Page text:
DUNKIRK.- A historic former shipyard in the port of Dunkirk, France, opened as a spectacular new contemporary art gallery for the Pas de Calais region. Architects Lacaton & Vassal have taken the original ship-building workshop and built an exact twin alongside it, but with a lighter, more contemporary feel. While the original building is completely empty, the new structure has six floors of exhibition spaces, a cinema, offices and a café. The top floor has panoramic views over the North Sea.
The new 9,000 sq m gallery houses the Nord Pas de Calais region's publicly-owned contemporary art collection, the Fonds Régional d'Art Contemporain (FRAC). The building has been conceived as a luminous twin of the historic AP2 ship-building workshop, a local landmark known as "the cathedral" that for 40 years built some four ships a year but was closed in 1988.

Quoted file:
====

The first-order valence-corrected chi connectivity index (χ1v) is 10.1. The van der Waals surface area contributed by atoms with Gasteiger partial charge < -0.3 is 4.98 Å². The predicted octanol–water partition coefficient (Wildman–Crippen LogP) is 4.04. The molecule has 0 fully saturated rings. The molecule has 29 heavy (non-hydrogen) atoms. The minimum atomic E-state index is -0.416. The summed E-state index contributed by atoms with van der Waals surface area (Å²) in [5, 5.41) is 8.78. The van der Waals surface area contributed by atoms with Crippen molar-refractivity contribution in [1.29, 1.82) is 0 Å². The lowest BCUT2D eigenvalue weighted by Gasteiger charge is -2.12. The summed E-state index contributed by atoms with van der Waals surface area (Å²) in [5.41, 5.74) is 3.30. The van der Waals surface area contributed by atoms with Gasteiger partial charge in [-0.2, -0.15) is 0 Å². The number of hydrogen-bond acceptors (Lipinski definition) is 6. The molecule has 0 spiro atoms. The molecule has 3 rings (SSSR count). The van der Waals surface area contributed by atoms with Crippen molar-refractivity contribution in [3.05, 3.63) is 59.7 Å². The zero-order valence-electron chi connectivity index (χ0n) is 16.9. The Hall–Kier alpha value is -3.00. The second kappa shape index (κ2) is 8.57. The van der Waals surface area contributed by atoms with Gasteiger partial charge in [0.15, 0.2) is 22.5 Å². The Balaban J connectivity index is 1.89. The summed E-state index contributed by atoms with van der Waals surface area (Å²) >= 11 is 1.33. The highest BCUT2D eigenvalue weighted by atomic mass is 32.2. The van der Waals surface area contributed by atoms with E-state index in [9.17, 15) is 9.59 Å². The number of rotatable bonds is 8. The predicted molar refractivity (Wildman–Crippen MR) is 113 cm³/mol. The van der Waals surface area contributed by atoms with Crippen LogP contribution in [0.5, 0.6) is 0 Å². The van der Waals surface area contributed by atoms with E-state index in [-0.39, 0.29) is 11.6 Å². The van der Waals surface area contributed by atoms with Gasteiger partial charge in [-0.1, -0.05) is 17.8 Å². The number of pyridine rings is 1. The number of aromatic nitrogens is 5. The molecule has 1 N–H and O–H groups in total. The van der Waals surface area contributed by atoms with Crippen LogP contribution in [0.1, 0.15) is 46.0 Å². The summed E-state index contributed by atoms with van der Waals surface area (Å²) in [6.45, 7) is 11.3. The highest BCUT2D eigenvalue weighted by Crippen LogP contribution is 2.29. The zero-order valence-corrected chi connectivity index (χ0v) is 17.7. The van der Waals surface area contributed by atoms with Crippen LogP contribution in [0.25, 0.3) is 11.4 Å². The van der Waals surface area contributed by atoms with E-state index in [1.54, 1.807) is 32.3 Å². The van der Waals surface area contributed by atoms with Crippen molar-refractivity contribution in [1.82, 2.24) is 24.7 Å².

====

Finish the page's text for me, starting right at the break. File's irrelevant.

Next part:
Anne Lacaton, of Lacaton & Vassal, said that when the architects visited the original workshop they were immediately struck by its similarity to Tate Modern in London.
The gallery's opening exhibition, Le Futur Commence Ici (The Future Starts Here), presents an emblematic selection of works by established and emerging artists including Andy Warhol, Fabrice Hyber, Lorena Zilleruelo, Mathieu Mercier, Gerhard Richter, Anne Collier, Latifa Echakhch and Walead Beshty.
Dunkirk, a ferry destination for tens of thousands of British tourists, is the regional capital of culture 2013. The gallery's opening is the latest in a host of cultural events in the city.
This year marks the 30th anniversary of the FRAC movement, in which the French government set up 23 regional contemporary art centres to decentralise the state's art holdings.
Lacaton & Vassal, the French architects, also renovated the Palais de Tokyo in Paris, which reopened last year.